Accordingly, Plaintiff has failed to establish any disputed fact which, if decided in Plaintiff's favor, would survive summary judgment on the subjective component of Plaintiff's Eighth Amendment deliberate indifference claim. Plaintiff's motion for summary judgment on the issue of liability on the Eighth Amendment deliberate indifference claims is thus DENIED, and summary judgment is GRANTED in favor of Defendants on this element of Plaintiff's claim.

B. Retaliation

Plaintiff alleges that immediately after commencing the instant action, she was transferred from a single occupancy cell, which Plaintiff had occupied for three years, to a double occupancy cell with a male roommate, which was "extremely distressing" to Plaintiff, and that Defendants denied Plaintiff's repeated requests to be transferred back to a single occupancy cell. Amended Complaint ¶¶ 29-35. According to Plaintiff, the transfer was intended to impose cruel and unusual punishment on Plaintiff in retaliation for filing Plaintiff's action. Id. ¶ 36. Although Plaintiff's right to petition for redress of grievances arises under the First Amendment, Plaintiff references the Eighth Amendment as the constitutional source of her retaliation claim. See Plaintiff's Memorandum at 1 (asserting Defendants "retaliated against her [Plaintiff] for commencing this lawsuit by transferring her from a single cell to a double occupancy cell, despite her illness, in violation of her rights under the Eighth Amendment . . . ."). Regardless, because the court's research reveals no authority to support a retaliation claim brought solely under the Eighth Amendment, Plaintiff's retaliation claim is analyzed under the First Amendment.

"Courts properly approach prisoner retaliation claims with skepticism and particular care, because virtually any adverse action taken against a prisoner by a prison official - even those otherwise not rising to the level of a constitutional violation can be characterized as a constitutionally proscribed retaliatory act." Davis v. Goord, 320 F.3d 346, 352 (2d Cir. 2003) (internal quotations omitted). The elements of a § 1983 First Amendment retaliation claim include "(1) that the speech or conduct at issue was protected, (2) that the defendant took adverse action against the plaintiff, and (3) that there was a causal connection between the protected speech and the adverse action." Gill v. Pidlypchak, 389 F.3d 379, 380 (2d Cir. 2004).

Here, with regard to the first element, it is well-established that Plaintiff's commencement of legal action constitutes speech protected under the First Amendment, Beechwood Restorative Care Center v. Leeds, 436 F.3d 147, 152 (2d Cir. 2006) (stating in context of § 1983 First Amendment retaliation claim, "complaints, protests, and lawsuits are protected speech"). As to the second element, the court assumes, for the purposes of the pending motions, that Plaintiff's transfer to a double occupancy room with a male roommate constituted an adverse action because it is not implausible that such official conduct "would deter a similarly situated individual of ordinary firmness from exercising his or her constitutional rights" as required. Davis, 320 F.3d at 353 (discussing adverse action requirement of a retaliation claim). There is, however, nothing in the record establishing any causal connection between Plaintiff's commencement of this action, and her transfer to a double occupancy cell where she was housed with a male inmate.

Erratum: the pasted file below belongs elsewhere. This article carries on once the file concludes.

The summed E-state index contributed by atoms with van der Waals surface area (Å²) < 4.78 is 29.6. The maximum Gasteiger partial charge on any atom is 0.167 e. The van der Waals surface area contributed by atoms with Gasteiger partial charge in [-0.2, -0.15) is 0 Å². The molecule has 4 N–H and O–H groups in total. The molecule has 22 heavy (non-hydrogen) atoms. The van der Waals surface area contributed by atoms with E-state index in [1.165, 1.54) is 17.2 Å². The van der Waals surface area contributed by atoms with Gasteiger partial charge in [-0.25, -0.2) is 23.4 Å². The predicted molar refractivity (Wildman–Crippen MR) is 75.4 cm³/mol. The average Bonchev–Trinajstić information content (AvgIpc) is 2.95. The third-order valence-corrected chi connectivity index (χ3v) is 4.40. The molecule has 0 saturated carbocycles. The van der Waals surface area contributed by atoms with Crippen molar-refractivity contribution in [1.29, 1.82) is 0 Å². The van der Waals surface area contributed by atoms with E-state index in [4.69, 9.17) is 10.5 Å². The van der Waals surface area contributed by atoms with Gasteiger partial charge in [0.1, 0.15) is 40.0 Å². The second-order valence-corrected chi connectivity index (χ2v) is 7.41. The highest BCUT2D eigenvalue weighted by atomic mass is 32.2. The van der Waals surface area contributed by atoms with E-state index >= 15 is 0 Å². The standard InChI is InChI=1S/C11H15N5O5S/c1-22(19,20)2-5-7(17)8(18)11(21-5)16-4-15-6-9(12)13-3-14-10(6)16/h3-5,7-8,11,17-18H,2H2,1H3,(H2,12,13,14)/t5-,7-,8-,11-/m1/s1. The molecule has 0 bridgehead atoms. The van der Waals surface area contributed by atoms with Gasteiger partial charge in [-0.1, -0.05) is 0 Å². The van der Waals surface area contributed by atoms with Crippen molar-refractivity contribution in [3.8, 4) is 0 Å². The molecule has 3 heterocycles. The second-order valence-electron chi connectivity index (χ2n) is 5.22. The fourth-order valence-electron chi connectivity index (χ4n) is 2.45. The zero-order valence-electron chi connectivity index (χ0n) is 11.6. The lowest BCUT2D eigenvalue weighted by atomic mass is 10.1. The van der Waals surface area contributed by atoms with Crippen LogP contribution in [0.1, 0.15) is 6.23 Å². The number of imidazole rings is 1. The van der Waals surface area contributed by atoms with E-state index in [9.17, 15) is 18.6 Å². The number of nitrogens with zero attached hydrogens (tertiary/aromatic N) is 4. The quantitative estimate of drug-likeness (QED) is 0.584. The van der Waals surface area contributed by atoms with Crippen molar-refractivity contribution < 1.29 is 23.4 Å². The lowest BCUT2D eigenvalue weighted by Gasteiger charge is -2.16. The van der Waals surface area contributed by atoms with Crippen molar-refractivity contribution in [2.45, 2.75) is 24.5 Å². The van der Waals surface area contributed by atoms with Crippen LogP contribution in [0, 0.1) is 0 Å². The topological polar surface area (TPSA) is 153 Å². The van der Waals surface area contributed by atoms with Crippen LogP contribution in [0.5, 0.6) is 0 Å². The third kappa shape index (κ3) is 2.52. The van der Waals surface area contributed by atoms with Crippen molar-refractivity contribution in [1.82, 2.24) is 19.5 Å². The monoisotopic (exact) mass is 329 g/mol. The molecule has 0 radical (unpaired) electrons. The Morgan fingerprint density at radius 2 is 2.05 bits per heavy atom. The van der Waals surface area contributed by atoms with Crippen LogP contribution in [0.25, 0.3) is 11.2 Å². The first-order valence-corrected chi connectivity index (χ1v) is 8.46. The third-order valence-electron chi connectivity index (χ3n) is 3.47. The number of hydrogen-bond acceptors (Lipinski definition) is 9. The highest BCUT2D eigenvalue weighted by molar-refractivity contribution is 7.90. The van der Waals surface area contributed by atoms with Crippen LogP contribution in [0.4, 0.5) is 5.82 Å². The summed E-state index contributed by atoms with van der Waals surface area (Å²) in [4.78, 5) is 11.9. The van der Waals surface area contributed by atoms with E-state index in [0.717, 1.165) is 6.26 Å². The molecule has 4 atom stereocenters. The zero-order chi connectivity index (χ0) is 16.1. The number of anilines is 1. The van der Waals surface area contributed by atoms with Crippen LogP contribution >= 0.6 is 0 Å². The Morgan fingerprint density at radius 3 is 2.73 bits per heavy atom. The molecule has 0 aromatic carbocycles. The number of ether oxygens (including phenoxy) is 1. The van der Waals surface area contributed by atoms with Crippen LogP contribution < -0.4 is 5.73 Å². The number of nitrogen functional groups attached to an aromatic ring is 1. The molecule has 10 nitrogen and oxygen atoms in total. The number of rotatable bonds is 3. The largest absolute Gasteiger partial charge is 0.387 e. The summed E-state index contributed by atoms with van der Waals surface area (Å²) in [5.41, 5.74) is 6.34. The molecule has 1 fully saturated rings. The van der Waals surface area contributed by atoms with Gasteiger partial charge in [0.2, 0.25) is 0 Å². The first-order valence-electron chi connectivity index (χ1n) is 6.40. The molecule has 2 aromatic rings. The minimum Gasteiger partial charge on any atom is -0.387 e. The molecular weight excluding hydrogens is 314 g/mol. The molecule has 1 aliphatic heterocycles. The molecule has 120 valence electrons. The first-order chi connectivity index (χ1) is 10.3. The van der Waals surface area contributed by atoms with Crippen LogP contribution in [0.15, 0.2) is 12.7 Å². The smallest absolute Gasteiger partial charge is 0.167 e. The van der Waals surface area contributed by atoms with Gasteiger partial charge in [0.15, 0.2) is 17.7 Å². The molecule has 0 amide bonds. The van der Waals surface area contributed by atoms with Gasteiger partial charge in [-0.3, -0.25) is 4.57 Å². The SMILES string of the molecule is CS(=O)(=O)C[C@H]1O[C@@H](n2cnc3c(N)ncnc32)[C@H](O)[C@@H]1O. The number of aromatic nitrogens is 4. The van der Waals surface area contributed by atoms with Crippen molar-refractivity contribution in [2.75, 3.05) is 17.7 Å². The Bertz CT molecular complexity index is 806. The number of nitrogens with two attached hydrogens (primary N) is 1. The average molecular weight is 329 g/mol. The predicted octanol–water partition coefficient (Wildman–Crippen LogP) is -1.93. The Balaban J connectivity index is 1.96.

The causation requirement of a retaliation claim is satisfied if the allegations are "sufficient to support the inference that the speech played a substantial part in the adverse action." Davis, 320 F.3d at 354 (citing Dawes v. Walker, 239 F.3d 489, 492 (2d Cir. 2001), overruled on other grounds by Swierkiewicz v. Sorema N.A., 534 U.S. 506, (2002)). Here, none of the Defendants are alleged by Plaintiff to have been involved in either requesting or arranging Plaintiff's transfer to the double occupancy cell. As such, Defendants are not alleged to have been personally involved in the claimed retaliatory conduct as required under § 1983. See Gronowski v. Spencer, 424 F.3d 285, 293 (2d Cir. 2005) (discussing requirement that defendant be personally involved in alleged adverse action to support § 1983 retaliation claim). Moreover, the uncontroverted evidence submitted by Defendants negates the possible existence of any causal connection between Plaintiff's commencement of the instant action, and Plaintiff's subsequent transfer to a double occupancy cell with a male roommate.

In particular, in opposition to summary judgment, Dr. Clemens explains that single occupancy rooms in Wende's RMU "are reserved for the most infectious and contagious patients" treated, and that single occupancy rooms "are limited resources that are utilized for appropriate patients." Dr. Clemens Declaration ¶ 10. In May 2006, however, it was determined that Plaintiff, at that time, had no medical need for a private room. Id. As such, Plaintiff's request to be transferred back to a single occupancy room was denied. Id. Plaintiff neither responds to this argument, nor provides any affidavit, or other evidence, countering Dr. Clemens's explanation of the reason for Plaintiff's transfer to a double occupancy room.

As such, Plaintiff has failed to meet both her burden in support of summary judgment on Plaintiff's retaliation claim, as well as in opposing summary judgment in favor of Defendants on the retaliation claim. Summary judgment is thus DENIED as to Plaintiff, and GRANTED in favor of Defendants on the retaliation claim.

CONCLUSION

Based on the foregoing, Defendants' motion to dismiss (Doc. No. 44), is DENIED; Plaintiff's motion for partial summary judgment (Doc. No. 48), is DENIED; summary judgment is GRANTED in favor of Defendants. The Clerk of the Court is directed to enter judgment for Defendants and close the file.

SO ORDERED.